Sales of Lean and Easy products have grown rapidly in the past two years. "We started off cold-calling on restaurants and corner shops," says Mr Moore. "This gave us limited throughput, but instant feedback."

But the big break came when Northern Irelands leading supermarket group, Stewarts, showed an interest at the provinces primary food exhibition, NIFEX. The companys lamb went on sale initially in stores in Londonderry and Belfast, but in May 1996 Stewarts decided to sell it nationwide.

"I think we caught their imagination," says Mr Moore. "A lot of our products require seam butchery – techniques requiring a high input of skill and time."

Sales through Stewarts account for over half the companys turnover. But the three farmers are not too concerned. "There are not many supermarket groups in Northern Ireland and you have to hitch your wagon to one of them. So long as we maintain quality and service, we should be able to continue our good relationship."

In terms of pricing, it has been a bit of a learning process for all involved, says Mr Moore. "These are new lines we are producing. Retailers understand that, by going for convenience, there is also a lot of weight loss, which has to be accounted for.

"The retailers did not know how it would sell, but we have all been surprised by just how much the consumer is prepared to pay." For example, racks of lamb and fillets are retailing at £14.99/kg – double the price of legs. "They sell like hot cakes!" says Mr Moore.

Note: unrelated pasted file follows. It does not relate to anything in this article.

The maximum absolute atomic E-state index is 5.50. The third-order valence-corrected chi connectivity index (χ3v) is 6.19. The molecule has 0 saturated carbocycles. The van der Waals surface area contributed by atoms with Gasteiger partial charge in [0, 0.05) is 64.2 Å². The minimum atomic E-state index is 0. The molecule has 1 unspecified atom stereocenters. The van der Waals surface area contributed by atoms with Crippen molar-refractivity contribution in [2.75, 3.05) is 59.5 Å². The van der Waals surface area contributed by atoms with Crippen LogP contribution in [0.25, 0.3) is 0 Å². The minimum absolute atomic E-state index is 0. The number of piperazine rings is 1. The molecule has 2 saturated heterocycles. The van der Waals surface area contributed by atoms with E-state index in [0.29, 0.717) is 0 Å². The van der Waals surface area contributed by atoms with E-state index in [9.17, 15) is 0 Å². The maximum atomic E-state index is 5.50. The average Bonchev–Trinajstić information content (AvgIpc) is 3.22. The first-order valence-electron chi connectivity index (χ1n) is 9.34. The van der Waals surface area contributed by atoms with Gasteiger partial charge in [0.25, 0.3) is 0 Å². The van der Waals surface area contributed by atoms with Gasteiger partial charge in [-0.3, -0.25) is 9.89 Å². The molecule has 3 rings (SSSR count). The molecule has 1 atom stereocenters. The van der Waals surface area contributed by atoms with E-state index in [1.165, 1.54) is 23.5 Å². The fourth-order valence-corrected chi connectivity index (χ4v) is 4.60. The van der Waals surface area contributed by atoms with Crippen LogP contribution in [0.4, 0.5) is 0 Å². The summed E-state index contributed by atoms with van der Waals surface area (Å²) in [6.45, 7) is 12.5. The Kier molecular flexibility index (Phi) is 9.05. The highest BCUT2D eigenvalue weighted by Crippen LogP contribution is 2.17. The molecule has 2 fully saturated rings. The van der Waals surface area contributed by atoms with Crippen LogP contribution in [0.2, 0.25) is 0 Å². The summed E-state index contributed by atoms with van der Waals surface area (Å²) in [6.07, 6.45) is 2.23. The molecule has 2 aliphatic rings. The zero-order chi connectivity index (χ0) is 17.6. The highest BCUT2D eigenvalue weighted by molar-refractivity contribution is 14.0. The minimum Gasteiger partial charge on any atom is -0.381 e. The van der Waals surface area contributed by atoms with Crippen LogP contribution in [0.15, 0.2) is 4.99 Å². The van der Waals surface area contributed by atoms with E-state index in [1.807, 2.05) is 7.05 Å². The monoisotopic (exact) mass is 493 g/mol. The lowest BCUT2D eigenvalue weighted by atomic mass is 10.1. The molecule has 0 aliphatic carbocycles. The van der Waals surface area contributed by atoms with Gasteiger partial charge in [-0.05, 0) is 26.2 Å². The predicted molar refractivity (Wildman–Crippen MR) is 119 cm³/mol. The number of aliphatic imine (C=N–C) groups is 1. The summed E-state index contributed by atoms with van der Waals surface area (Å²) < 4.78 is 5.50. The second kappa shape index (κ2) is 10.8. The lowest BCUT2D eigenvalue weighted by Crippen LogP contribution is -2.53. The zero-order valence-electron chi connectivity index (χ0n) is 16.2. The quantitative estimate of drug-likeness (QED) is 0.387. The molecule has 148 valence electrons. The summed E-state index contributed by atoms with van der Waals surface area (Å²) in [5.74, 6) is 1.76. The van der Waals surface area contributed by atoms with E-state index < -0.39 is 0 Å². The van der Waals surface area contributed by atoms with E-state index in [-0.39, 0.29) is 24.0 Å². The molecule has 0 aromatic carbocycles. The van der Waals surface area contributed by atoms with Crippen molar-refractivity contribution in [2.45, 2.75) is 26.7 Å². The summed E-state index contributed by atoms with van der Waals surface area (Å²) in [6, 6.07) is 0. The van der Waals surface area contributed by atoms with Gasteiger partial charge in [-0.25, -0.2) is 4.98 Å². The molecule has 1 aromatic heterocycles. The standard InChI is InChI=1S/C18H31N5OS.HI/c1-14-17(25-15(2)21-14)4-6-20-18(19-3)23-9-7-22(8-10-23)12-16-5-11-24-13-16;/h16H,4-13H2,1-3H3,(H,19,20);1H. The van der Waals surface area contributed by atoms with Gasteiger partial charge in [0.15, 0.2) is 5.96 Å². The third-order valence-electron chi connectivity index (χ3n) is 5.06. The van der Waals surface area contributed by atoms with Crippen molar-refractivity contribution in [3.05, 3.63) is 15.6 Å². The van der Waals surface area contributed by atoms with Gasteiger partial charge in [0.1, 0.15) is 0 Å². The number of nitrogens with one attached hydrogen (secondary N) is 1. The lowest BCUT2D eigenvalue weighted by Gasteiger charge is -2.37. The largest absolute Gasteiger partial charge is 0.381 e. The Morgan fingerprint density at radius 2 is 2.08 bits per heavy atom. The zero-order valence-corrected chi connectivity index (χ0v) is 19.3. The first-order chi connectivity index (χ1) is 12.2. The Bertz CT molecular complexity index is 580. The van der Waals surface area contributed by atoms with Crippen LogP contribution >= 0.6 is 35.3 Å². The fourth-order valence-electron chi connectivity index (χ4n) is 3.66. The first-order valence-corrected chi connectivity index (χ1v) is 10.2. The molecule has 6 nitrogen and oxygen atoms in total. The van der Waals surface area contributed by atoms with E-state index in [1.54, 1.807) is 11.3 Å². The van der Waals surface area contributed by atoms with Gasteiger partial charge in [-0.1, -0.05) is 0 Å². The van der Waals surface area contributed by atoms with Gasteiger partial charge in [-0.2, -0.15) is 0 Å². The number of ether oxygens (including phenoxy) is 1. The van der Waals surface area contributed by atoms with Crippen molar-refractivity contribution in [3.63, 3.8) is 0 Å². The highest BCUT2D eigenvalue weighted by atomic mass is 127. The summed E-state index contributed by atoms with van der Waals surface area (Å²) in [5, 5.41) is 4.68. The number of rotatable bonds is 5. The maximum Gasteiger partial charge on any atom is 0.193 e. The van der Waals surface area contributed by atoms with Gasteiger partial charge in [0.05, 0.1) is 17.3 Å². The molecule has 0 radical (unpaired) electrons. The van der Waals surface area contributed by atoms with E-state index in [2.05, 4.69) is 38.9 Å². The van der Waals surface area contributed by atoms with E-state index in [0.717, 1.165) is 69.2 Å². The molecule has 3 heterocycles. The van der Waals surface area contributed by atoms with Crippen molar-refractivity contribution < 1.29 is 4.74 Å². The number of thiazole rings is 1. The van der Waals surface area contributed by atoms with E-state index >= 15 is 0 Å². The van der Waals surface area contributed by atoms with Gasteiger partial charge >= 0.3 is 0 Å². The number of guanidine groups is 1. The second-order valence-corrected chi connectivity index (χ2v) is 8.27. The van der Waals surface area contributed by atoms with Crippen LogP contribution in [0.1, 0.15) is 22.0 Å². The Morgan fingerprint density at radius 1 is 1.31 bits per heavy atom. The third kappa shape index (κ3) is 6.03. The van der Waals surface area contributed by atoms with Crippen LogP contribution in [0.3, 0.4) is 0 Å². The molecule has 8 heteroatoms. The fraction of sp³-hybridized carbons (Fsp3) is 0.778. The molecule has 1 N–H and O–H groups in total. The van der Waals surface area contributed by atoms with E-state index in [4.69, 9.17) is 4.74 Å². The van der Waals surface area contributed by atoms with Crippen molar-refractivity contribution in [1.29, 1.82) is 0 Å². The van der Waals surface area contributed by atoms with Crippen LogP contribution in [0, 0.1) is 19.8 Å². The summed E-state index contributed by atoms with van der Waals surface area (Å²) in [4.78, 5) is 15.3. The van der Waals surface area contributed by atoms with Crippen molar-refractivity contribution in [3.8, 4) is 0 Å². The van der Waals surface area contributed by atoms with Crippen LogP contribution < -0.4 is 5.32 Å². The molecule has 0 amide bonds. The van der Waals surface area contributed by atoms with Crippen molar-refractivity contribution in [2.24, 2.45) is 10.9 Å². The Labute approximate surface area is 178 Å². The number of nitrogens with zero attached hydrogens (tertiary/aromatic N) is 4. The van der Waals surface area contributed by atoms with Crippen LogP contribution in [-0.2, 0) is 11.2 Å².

Selection is the key, starting with top quality breeding stock to produce a lamb of correct conformation and leanness, capable of reaching a higher carcass weight. "The most important aspect on farm is selecting lambs for slaughter at the right time. Overfat lambs are wasteful and unpopular with consumers, while under-finished lambs lack taste and tenderness and do not give sufficient meat yield," says Mr Fulton.

Quality assurance is also paramount and all three directors are members of Northern Irelands Farm Quality Assurance Scheme. Wherever possible, bought-in lambs also come from quality assured flocks. The company plans to develop its own scheme as it expands.

The past 12 months have been positive for lamb producers. But the high price of raw materials has put a squeeze on processor margins as Lean and Easys prices have not risen in line. "This has hurt us a bit," admits Mr Moore. "But similarly, as lamb starts to weaken, we should not have to cut our sale prices proportionately."

As such, Mr Moore, Mr Mark and Mr Fulton are looking forward with optimism – convinced that adding value to their lambs is the route to continued prosperity. "The viability of the factory will depend on throughput, producing consistent quality and achieving a premium price. So far the signs are encouraging." &#42

Adding value to lamb is the name of the game. Ian Mark (above) inspects the ewes while Robert Moore shows off the product.